How I Bleed My (Magura) Ebike Brakes

This is sort of a companion post/supplement to my Mongoose Big Brake post (go there for links to resources on cable cutting and bleeding).  Worth putting up separately as its a topic that comes up from time to time in my travels, and putting it here will let me just link it into a discussion.

These directions assume you are working with Magura brakes.  However, they should translate reasonably well for a generic application (for best results find specific instructions for your model).

Next time I do it, I’ll take some pics so I can spruce up the page a bit.

  1. Toss a small towel on the ground under the caliper you are bleeding.  Just in case Something Bad happens.
  2. Leave the caliper on the bike.
  3. Get everything ready because once this process starts oil is going to be dripping out of and onto things.  ‘get ready’ means in part to get your lower syringe with the bleeder hose fully filled in advance, with the hose filled with fluid not air bubbles.
  4. Loosen the lever on the handlebars and re-orient it so the brake reservoir is level to the ground
  5. Remove/open the top bleeder.  Since the bottom bleeder on the caliper is closed, nothing is going to be leaking out yet.  Attach the top syringe/reservoir.
  6. Open the bottom bleeder and haul ass to get the syringe screwed onto it.  I usually manage to get only a small dribble onto the caliper.  Tighten the syringe onto the bleeder with an 8mm wrench and make sure it is on tight (not ‘crank arm’ tight…  go just a skootch past ‘snug’).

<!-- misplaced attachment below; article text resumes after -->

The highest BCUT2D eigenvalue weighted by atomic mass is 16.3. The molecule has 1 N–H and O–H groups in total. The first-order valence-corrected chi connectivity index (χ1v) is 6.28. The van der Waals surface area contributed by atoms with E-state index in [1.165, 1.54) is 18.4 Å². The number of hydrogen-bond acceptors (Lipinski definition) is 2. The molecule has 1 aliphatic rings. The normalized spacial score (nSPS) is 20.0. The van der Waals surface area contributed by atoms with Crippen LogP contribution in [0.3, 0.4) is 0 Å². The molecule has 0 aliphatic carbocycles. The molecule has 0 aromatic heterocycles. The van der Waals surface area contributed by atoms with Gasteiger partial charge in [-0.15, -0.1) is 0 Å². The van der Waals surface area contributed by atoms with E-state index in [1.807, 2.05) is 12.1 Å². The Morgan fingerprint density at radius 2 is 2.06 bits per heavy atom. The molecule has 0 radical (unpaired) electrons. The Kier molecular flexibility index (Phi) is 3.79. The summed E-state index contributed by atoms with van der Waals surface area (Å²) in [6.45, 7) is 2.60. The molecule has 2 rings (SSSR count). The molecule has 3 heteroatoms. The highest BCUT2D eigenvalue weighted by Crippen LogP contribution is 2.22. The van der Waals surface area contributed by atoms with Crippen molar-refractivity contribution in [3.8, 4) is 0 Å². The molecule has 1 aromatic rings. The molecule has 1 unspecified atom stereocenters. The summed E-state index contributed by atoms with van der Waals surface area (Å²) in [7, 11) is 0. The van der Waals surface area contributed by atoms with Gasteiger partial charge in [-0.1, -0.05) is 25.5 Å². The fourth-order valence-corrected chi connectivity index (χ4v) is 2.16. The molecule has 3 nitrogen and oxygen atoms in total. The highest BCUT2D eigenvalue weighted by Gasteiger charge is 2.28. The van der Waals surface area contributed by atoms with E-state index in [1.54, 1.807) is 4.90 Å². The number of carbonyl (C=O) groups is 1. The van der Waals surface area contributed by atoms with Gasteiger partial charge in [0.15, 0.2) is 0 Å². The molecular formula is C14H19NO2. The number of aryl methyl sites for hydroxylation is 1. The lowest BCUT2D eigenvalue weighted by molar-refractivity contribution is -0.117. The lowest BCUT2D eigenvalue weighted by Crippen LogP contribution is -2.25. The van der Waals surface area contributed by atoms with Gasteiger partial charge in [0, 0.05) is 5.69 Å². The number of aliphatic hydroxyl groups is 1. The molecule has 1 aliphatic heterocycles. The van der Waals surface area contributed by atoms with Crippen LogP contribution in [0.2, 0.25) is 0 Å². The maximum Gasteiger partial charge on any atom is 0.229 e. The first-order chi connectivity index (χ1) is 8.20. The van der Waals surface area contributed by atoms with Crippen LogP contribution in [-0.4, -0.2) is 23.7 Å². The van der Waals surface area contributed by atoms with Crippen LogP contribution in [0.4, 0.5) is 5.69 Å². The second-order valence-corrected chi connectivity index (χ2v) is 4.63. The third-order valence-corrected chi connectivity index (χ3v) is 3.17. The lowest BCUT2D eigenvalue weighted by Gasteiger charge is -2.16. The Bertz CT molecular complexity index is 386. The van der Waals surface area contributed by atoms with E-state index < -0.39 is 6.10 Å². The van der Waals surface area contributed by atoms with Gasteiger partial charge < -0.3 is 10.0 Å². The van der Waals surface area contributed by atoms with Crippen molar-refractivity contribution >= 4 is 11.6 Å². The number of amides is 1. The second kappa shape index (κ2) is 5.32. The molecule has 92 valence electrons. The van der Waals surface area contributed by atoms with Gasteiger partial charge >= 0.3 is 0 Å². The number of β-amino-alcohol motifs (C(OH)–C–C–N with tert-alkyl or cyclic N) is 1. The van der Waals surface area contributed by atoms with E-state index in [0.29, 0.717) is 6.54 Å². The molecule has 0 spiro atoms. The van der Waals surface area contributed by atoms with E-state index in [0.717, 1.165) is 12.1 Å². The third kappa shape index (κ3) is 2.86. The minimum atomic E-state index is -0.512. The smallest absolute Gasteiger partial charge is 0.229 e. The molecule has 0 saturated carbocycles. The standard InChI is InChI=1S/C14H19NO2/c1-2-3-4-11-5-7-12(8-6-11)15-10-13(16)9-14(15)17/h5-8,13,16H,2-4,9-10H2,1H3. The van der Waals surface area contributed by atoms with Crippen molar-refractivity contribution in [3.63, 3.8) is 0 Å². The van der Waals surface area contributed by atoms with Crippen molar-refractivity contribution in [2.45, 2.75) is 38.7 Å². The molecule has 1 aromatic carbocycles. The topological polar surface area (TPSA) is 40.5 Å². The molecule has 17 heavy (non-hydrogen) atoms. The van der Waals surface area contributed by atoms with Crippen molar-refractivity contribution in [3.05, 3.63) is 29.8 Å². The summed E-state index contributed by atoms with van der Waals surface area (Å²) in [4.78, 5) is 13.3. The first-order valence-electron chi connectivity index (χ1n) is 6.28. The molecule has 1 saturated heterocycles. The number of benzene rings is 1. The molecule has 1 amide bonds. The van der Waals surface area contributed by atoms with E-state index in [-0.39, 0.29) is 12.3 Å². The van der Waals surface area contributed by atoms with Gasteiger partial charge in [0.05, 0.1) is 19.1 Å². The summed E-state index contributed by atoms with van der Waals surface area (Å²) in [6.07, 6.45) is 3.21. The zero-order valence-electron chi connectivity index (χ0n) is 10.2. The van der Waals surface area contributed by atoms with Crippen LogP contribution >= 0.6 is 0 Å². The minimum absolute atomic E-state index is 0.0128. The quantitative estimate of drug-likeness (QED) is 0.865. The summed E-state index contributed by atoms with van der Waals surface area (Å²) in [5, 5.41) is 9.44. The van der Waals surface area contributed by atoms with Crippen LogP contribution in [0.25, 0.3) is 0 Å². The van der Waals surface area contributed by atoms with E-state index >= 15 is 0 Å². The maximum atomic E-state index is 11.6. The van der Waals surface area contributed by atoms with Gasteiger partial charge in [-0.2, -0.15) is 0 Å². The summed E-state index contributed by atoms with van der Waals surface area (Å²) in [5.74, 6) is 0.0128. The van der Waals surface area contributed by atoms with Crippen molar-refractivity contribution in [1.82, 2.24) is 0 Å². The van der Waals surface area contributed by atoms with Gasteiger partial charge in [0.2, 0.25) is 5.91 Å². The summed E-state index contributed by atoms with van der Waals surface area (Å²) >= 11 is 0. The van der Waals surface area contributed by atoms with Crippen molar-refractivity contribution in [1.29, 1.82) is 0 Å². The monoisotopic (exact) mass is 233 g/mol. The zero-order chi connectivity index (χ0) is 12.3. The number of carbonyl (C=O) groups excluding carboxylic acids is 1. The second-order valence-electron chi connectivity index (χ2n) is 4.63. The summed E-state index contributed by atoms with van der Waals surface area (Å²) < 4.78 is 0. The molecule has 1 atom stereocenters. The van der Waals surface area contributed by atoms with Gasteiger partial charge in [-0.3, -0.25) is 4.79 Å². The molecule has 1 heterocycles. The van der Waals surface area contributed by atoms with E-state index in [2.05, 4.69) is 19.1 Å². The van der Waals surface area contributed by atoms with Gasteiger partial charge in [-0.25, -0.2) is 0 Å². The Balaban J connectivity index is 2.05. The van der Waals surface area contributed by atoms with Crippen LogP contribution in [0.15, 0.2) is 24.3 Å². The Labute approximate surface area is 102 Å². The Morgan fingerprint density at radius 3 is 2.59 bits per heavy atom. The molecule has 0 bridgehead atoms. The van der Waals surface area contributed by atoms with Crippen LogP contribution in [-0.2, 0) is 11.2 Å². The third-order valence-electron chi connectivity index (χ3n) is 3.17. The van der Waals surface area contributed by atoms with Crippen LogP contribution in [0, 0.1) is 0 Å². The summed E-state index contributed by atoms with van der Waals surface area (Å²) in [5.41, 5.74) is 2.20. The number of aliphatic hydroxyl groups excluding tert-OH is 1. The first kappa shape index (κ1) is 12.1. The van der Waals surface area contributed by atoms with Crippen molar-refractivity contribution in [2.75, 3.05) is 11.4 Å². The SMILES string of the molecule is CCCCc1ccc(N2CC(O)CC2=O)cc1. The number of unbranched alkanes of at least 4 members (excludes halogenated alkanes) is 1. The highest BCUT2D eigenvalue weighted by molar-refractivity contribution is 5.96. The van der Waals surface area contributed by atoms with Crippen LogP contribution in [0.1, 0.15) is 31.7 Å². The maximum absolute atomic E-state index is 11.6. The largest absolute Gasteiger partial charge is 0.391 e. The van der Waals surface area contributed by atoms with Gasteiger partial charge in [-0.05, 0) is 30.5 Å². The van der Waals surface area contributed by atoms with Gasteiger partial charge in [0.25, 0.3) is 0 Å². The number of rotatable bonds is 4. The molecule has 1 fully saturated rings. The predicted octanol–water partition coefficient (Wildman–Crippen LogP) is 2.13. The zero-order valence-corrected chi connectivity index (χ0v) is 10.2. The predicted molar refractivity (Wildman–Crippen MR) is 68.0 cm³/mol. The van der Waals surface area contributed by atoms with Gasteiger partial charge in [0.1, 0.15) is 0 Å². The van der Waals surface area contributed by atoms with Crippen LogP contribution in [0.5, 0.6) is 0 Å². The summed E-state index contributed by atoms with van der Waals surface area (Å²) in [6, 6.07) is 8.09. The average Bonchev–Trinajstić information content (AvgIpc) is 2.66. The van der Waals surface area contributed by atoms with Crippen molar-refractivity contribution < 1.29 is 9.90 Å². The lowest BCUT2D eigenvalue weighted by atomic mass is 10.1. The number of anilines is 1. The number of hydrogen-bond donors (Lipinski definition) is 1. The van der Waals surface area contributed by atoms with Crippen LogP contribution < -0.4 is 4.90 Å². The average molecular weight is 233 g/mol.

7. Do one cycle of bleeding, bottom to top and back to bottom, gently, to establish vacuum and  ensure you have a good setup and don’t have any leaks or surprises.  While doing this, periodically tap the caliper and fluid reservoir in the lever with something firm like a *small* dead blow hammer (or the handles of your pliers) to help dislodge any stuck bubbles.
  8. With a full bottom syringe, push the fluid up through the system… hard this time.  Not enough to break the syringe or do something crazy, but enough so you can see the oil well up in a wave in the top syringe.  On the return stroke back down, be gentle so you don’t suck any air in via the edges of the top syringe seal.
  9. Repeat Step 8 until you no longer see tiny occasional streams of bubbles.  You can stop when fluid is in the bottom syringe, drained from the top syringe, with just a bit of fluid in the top syringe (say… 2-3mm or so) for the next step.
  10. Using the 8mm wrench, break the lower syringe loose and as soon as you are able, spin the thing off the bleeder by hand.  Have the bleeder screw ready to pop back on asap because fluid will start dripping out immediately.  Important:  The little bit of fluid you left in the top syringe will keep the reservoir topped up unless you screw up and are too slow to get the bleeder bolt back on..
  11. Remove the top syringe and replace the cap screw, taking care not to overtighten … its a plastic bolt and need to ONLY be snug (0.5nM, officially).
  12. Mop up.  Chances are good you only got a little on the caliper from Step 9.

Author: m@Robertson

I'm responsible for the day-to-day operations at my place of business: Leland-West Insurance Brokers, Inc. We do classic and exotic car insurance all across these United States. I'm also an avid auto enthusiast, a born again cyclist (i.e. an ebiker) and participate in medium and long range CMP and NRA sanctioned rifle competitions.

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